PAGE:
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Can acts of kindness influence positive relations? : The role of the recipient and the number of kind acts

Erdinger, N.K. (2019) Can acts of kindness influence positive relations? : The role of the recipient and the number of kind acts.

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Abstract:Positive relations, which are characterized by affection and intimacy, are an essential part of well-being. One intervention that has been proven to positively affect general well-being, is the “acts of kindness” intervention. However, little research has examined effects of performing kind acts on positive relations. The goal of this study was to provide more insight by 1) examining the effects of performing kind acts on positive relations over time, 2) exploring whether other-directed kind acts are more effective than self-directed acts and 3) investigating the potential effect the average number of performed acts has on positive relations.As part of a randomized controlled trial, 170 participants were randomly assigned to perform either other-directed (n = 85) or self-directed (n = 85) kind acts. In the six-week-long intervention, participants were asked to perform five kind acts on one day during the week, while reporting on the nature and frequency of performed acts in an online diary. Three moments of measurement were used: a baseline, a post-measurement (i.e., six weeks after baseline) and a follow-up measurement (i.e., three months after baseline). Statistical analyses were conducted, using both estimated (Linear Mixed Model) and observed data (t-tests, multiple regression).Overall results indicate that the experience of positive relations positively changed over time, regardless of whether the acts were self- or other-directed and regardless from how many acts were performed on a weekly basis. Although positive relations especially increased during the intervention, the effects were still present three months after participating. Comparing both conditions, no significant differences were found in positive relations on all three moments of measurement.The findings of this study contribute to the knowledge about the effects of kindness interventions, since the study was able to link the performance of kind acts to improvements in positive relations, irrespectively of whether those acts were self- or other-directed. Implications and recommendations for future research are given, e.g. concerning the nature and intensity of performed kind acts and their effect on positive relations, rather than how many kind acts were performed.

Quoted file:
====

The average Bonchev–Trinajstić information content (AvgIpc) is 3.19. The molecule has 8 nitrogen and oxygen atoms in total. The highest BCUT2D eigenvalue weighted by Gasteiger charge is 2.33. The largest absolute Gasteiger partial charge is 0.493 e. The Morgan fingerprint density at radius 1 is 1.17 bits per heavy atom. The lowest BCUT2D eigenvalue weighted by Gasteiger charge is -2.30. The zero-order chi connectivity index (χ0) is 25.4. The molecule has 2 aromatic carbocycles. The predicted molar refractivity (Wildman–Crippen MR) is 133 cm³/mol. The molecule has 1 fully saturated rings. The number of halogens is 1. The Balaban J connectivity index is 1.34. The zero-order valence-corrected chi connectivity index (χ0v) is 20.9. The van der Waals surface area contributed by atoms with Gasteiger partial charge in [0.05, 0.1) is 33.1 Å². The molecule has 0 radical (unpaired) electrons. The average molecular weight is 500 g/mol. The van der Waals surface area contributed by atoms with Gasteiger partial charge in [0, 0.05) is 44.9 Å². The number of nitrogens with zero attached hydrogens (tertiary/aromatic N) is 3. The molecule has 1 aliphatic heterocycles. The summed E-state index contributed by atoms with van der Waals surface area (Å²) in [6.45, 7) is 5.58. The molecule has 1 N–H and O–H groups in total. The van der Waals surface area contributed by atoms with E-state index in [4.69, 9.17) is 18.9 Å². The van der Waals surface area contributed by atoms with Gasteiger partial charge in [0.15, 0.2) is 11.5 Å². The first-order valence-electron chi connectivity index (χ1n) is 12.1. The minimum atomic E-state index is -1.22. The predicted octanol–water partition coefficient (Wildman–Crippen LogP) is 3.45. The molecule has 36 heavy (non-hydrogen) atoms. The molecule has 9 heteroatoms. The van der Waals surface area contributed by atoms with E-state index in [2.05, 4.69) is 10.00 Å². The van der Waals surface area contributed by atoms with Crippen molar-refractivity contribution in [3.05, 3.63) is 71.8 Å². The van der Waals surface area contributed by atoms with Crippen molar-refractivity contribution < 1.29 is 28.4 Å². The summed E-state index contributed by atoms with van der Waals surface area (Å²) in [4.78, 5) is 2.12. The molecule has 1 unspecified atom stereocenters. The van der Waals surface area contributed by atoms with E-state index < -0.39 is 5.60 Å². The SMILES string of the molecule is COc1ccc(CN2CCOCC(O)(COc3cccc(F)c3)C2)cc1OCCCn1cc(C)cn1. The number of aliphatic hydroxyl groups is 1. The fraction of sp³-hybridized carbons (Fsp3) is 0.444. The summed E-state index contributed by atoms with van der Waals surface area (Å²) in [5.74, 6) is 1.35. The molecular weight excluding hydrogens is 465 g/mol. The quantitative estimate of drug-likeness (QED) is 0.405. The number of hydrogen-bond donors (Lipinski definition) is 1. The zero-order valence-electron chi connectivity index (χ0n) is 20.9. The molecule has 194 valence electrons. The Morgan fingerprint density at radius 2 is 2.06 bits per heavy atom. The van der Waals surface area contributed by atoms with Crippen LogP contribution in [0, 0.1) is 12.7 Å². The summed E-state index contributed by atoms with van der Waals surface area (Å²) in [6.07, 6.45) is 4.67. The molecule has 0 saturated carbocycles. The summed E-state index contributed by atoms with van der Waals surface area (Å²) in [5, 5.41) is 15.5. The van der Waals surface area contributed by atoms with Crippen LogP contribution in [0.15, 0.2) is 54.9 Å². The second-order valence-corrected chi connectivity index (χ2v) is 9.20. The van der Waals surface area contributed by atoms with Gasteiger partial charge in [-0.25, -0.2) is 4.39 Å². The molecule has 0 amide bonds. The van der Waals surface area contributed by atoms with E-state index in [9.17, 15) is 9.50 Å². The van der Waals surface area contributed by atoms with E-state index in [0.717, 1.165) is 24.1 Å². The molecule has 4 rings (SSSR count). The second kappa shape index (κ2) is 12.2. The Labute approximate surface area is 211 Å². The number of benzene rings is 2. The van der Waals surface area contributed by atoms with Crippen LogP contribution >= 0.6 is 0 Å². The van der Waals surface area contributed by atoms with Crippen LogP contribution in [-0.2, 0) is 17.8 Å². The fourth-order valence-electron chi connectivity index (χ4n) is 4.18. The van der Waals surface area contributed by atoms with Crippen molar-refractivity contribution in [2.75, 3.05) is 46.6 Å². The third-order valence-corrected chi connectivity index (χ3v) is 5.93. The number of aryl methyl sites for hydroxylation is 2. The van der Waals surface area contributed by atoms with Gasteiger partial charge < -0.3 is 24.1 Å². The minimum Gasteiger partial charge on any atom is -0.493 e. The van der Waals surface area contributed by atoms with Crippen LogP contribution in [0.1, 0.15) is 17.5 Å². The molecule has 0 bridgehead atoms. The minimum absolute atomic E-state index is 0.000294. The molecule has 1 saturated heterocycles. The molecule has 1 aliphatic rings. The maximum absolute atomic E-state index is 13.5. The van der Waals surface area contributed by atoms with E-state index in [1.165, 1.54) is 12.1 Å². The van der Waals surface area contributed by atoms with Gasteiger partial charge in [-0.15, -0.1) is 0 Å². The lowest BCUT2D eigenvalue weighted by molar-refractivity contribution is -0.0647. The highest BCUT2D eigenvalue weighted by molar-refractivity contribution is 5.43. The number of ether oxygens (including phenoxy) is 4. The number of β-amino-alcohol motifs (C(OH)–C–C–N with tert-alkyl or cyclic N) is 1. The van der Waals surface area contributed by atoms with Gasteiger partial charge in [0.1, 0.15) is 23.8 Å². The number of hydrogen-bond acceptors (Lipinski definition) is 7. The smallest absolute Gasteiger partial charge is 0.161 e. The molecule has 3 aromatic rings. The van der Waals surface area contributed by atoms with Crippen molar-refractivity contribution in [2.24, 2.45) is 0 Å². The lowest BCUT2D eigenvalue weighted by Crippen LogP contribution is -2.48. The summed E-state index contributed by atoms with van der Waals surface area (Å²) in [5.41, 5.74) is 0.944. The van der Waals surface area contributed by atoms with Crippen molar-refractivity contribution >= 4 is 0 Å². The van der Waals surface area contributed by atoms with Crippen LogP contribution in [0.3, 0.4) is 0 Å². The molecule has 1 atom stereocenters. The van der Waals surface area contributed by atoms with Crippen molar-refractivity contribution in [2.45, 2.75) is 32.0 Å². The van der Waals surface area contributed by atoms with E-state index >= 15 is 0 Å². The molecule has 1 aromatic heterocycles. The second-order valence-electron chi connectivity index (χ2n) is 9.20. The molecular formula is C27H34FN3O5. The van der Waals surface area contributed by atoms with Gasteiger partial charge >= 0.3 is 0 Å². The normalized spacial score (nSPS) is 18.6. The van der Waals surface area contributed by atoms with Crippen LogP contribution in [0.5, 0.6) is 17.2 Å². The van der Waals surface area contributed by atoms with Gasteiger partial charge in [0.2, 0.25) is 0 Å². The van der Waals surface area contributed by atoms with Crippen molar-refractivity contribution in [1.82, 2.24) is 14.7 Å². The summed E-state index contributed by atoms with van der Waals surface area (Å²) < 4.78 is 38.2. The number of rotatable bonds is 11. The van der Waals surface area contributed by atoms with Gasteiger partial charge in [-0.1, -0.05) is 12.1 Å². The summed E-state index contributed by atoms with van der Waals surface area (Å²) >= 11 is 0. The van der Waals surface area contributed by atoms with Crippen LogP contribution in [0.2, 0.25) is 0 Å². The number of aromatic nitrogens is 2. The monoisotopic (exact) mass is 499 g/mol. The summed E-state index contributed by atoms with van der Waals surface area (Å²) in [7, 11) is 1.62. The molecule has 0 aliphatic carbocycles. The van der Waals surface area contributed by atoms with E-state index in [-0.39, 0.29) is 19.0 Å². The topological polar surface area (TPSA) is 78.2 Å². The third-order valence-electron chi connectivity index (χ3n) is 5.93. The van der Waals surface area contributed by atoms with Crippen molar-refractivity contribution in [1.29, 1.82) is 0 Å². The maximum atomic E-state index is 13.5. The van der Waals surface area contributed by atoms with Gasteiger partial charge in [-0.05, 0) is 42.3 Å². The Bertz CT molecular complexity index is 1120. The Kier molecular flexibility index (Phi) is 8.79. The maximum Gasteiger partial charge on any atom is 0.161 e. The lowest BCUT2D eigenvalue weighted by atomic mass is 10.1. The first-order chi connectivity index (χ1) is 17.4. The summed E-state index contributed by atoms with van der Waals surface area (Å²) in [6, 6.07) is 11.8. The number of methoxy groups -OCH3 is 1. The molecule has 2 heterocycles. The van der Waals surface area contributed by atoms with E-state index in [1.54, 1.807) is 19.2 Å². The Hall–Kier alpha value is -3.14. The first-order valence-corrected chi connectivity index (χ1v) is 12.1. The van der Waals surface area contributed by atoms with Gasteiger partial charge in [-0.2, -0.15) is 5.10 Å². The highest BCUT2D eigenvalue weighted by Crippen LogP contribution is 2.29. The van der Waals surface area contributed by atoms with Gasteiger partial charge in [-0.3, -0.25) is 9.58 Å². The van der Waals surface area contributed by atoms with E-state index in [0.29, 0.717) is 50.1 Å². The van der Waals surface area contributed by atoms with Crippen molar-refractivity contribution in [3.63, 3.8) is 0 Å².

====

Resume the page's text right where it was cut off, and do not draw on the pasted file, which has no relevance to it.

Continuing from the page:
Item Type:Essay (Master)
Faculty:BMS: Behavioural, Management and Social Sciences
Subject:77 psychology
Programme:Psychology MSc (66604)
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